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Pre-Roe v. Wade meets post-Trump in reproductive rights talk

March 1, 2019

While Bowdoin students don’t remember a time before the Roe v. Wade decision, local grandmothers certainly do. On Tuesday, Bowdoin Reproductive Justice Coalition brought Grandmothers for Reproductive Rights (GRR) to campus for a talk called “Life Before Roe v. Wade with Grandmothers for Reproductive Rights.” About 15 GRRs and roughly the same number of students gathered in the Baxter House living room for a conversation about activism and women’s health.

GRR is a group comprised primarily of women who grew up in a time with little or no access to birth control. Founded in Maine in 2013, the organization now has chapters in 46 states. Members aim to protect reproductive rights by lobbying against restrictive bills, hosting discussions and advocating for sex education.

Founder Julia G. Kahrl said the organization developed in response to increasingly limited access to the care guaranteed in reproductive rights legislation in the decades since Roe v. Wade.

“We knew that things [were] getting worse and that the anti-choicers were organizing more and more. They’ve been organized since 1973,” she said, “but they were doing much more work.”

Like many women, Kahrl was upset by and angry about the new restrictions on reproductive health care.

“We decided we wanted to change our anger into something positive,” she said.

Tuesday’s event focused on storytelling, with GRR members sharing their own experiences and those of friends. The speakers, who wore bright yellow pins that read “GRR,” began the talk with a short film before transitioning into a discussion with the students who attended.

Participants noted that the reproductive rights women have today are ones that women and girls died without before Roe v. Wade. They argued that the continued attacks on women’s healthcare pose a “slippery slope.”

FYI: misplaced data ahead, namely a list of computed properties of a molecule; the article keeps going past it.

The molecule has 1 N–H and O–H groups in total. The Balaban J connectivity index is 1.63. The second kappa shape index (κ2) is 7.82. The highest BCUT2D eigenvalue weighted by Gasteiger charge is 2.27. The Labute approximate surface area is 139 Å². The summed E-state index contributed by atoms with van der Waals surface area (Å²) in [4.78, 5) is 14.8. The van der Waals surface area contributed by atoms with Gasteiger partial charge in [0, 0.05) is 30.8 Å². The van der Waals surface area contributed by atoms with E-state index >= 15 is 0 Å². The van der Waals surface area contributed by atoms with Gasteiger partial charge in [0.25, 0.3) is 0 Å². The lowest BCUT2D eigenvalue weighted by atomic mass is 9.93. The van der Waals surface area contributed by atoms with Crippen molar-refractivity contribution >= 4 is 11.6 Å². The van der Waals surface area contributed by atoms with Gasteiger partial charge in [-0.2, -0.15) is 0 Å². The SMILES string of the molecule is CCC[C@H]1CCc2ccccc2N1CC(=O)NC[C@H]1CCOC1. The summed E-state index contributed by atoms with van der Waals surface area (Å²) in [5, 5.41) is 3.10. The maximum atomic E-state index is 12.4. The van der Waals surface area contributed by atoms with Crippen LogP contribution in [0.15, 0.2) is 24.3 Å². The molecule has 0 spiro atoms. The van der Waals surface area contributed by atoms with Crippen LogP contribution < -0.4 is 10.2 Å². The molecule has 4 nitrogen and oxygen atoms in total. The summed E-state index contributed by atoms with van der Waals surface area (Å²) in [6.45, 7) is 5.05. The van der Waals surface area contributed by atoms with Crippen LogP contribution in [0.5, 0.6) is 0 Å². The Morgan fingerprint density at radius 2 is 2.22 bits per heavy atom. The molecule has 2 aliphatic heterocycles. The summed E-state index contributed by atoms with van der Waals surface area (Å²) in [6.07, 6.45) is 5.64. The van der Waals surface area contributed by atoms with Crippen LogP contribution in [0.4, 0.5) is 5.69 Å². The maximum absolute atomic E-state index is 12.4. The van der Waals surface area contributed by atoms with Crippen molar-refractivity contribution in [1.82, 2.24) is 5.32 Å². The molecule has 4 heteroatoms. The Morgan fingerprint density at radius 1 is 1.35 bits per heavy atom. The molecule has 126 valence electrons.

In the past, GRR has done postcard signings and other smaller events at Bowdoin. This event, centered around conversation and storytelling, left a more powerful impression on students.

“I think we sort of forget what it was like,” said Eleanor Brakewood ’19, one of the co-leaders of Bowdoin Reproductive Justice Coalition. “These women know people who died getting back-alley abortions, and they can sort of give a more personal take on it. I think it’s important to not forget that that’s our history.”

Brakewood and co-leader Becky Berman ’20, both of whom work extensively with Planned Parenthood, said the talk was particularly relevant in the context of the current status of reproductive rights.

“After the election I think I definitely had that moment—I think a lot of people had this moment—where it was like all these things have been brewing in the country, but it feels like a reality check,” Brakewood said.

Brakewood said that now is a particularly important time for the talk because of Title X, which provides federal funding to health centers. Under a rule proposed by the Trump administration last week, a new domestic gag rule would be attached to Title X. Under this rule, a healthcare provider in the United States who performs abortions or refers patients to an abortion provider would lose all of its Title X funding.

Because tax dollars cannot go toward abortions, organizations such as Planned Parenthood rely on donor money to offer the procedures on a sliding scale to make them available to low-income women. If they can’t accept government healthcare, these women will have fewer options for care.

This is one of the reasons that Berman named the Bowdoin group the Reproductive Justice Coalition instead of the Reproductive Rights Coalition.

“Reproductive rights has been framed as a relatively well-off, white women’s struggle to legalize abortion,” Berman said. “The emphasis on justice is to put the focus on accessibility, things like these Title X changes. For someone who doesn’t face a lot of barriers to [health] care, [this] probably isn’t going to change their lives a lot, but for someone who’s low-income, who’s in a rural area, who has a lot of different intersectional identity factors that often bring discrimination, [this could be a big change].”

Berman hoped that the event would increase interest and involvement in reproductive justice.

“That’s definitely one thing that we’ve seen all seen over the past few years—that it’s been hard to get Bowdoin students involved actively in this fight,” she said.

Students who attended came away inspired.

“I thought it was awesome,” said Audrey Muscato ’20. “It was really interesting to hear their stories. It made it feel so much more real, and hearing them talk about what it was like before Roe v. Wade gave me a renewed sense of urgency for our rights.”


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